Review committee NVAO praises UU’s education culture

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The review committee of the NVAO, the Accreditation Organisation of the Netherlands and Flanders, praises the way Utrecht University is innovating and guarding the quality of its education. If there’s anything left to improve, it’d be being more considerate of the wishes of international employees and students to learn Dutch, and the UU has to take measures on housing for foreign students.

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It’s the second time Utrecht University is participating in the Institutional Audit. The UU first took part in 2012, when the option for this large-scale, thorough quality assessment was newly introduced. Those institutions that get a positive review for the Audit, are then eligible for a lighter form of education accreditation for their study programs.

The university started preparing for the audit in 2016 by conducting an internal audit. In January of this year, the university wrote a self-study about, among other things, the quality guarantees. Early October, members of the NVAO’s review committee first visited the university to get an impression of the UU. They spoke about education in Utrecht with 75 people at the UU, including the Executive Board, the Supervisory Board, deans, teachers, students and council members. The committee visited again this week, stopping by six faculties for in-depth conversations. Those reaffirmed the October results, according to chairman of the committee Frank van der Duyn Schouten while presenting the preliminary report in the University Hall on Wednesday.

Insemination of ideas
“Utrecht’s educational model (small-scale, stimulating education, ed.) stands firm, and is widely supported. Faculties get and take the opportunities to add their own accents and paces within the given frameworks. There’s a clear quality culture with an open approach culture in and between study programs, faculties and the university board. The framework that guides the work is not seen as obstructive, which allows for instance Bachelor-Master 3.0 and internationalization to develop themselves.” The role of rector Bert van der Zwaan is important in this, he says. By sharing his enthusiasm for the UU’s educational vision with various sections and departments, he allows for “an insemination of ideas on different levels within the university”.

The program for digital innovation of UU education, Educate-it, received a separate additional compliment. The commission says this educational innovation works as an accelerant. “Digitalization here is not hindered by the dialectics of lead. It has a dominant position and is well thought out.” The implementation of the ideas, he says, does ask quite a lot of students and teachers, because they don’t have anyone to look up to, or learn from.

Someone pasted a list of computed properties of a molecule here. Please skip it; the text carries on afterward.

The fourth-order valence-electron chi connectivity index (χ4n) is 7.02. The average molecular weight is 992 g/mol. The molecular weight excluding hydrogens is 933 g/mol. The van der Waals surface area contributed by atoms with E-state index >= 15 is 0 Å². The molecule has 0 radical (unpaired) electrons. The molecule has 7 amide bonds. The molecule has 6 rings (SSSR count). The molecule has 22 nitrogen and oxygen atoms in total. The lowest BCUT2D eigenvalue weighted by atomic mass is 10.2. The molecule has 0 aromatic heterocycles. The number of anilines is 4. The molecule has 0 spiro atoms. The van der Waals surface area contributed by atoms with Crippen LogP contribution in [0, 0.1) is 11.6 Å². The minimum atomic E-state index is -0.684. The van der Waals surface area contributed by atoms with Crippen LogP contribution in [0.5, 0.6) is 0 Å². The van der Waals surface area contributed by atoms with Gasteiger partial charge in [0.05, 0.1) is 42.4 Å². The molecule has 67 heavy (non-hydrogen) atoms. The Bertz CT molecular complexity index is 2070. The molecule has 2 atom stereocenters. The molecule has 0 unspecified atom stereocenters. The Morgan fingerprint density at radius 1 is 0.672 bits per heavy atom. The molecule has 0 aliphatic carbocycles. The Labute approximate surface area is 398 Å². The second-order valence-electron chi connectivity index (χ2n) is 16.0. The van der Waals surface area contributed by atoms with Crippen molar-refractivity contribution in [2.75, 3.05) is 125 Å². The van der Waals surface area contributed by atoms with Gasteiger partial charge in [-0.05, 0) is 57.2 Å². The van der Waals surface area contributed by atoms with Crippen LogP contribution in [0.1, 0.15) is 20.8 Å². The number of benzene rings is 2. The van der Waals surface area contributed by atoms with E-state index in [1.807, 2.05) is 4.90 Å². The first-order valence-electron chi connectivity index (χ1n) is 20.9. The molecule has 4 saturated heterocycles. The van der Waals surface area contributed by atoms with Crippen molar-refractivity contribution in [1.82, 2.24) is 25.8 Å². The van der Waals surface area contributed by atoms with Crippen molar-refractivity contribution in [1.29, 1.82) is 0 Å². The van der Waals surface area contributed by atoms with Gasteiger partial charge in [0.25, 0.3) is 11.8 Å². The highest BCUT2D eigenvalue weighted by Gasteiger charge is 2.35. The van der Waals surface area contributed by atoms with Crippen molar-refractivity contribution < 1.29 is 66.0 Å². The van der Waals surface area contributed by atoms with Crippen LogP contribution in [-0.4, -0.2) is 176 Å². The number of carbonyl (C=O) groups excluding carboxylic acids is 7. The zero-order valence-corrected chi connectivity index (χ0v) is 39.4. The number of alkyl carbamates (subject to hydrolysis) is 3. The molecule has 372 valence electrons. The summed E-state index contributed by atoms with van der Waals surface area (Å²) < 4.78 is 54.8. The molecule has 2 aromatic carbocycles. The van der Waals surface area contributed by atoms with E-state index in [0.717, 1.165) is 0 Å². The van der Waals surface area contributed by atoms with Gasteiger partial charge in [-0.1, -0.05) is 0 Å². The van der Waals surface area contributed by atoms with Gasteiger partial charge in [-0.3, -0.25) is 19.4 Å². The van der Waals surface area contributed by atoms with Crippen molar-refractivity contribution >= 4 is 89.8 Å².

Compliments and advice
The statements were followed by many more compliments about the university’s human resources policies, the interdisciplinary cooperation between study programs and faculties, the leadership, the Teaching Academy Utrecht University, the Centre of Excellence in University Teaching, the way the university handles the basic and senior teaching qualifications, the career perspectives within the university’s education, the way internal quality systems are monitored and the culture aimed at improving study programs.

Addressing this last point, he mentioned the improvements that have been implemented in the Criminology master program. In 2012, the committee criticized the way theses were graded. The recovery track that followed the criticism was implemented not only in the Criminology program, but also in all other study programs at the Faculty of Law. He complimented the faculty for the way its culture is aimed at improvement.

The committee did have some advice that “doesn’t have to be taken but comes straight from our hearts,” Van der Duyn Schouten said. The committee hoped, for instance, to see the university keep following the path already chosen in investing in leadership, because they’ve seen how this leads to an improvement in overall quality. Regarding internationalization, the committee asked for an “inviting language policy. Don’t forget employees and students want to learn Dutch.” Another point of care is housing for international students. “Guarantee housing for at least the first few months in the Netherlands.”

The committee advised to cooperate closer together with the informal networks of teachers who work on improving education when developing new policies. And although there are options for careers within and through the path of education, it’d be an improvement to prioritize this more.

Which then led Van der Duyn Schouten to the last piece of advice: “There’s a positive quality culture at Utrecht University. Keep up the good work, and bring it further.”

The definitive NVAO report is expected in the first quarter of 2018.

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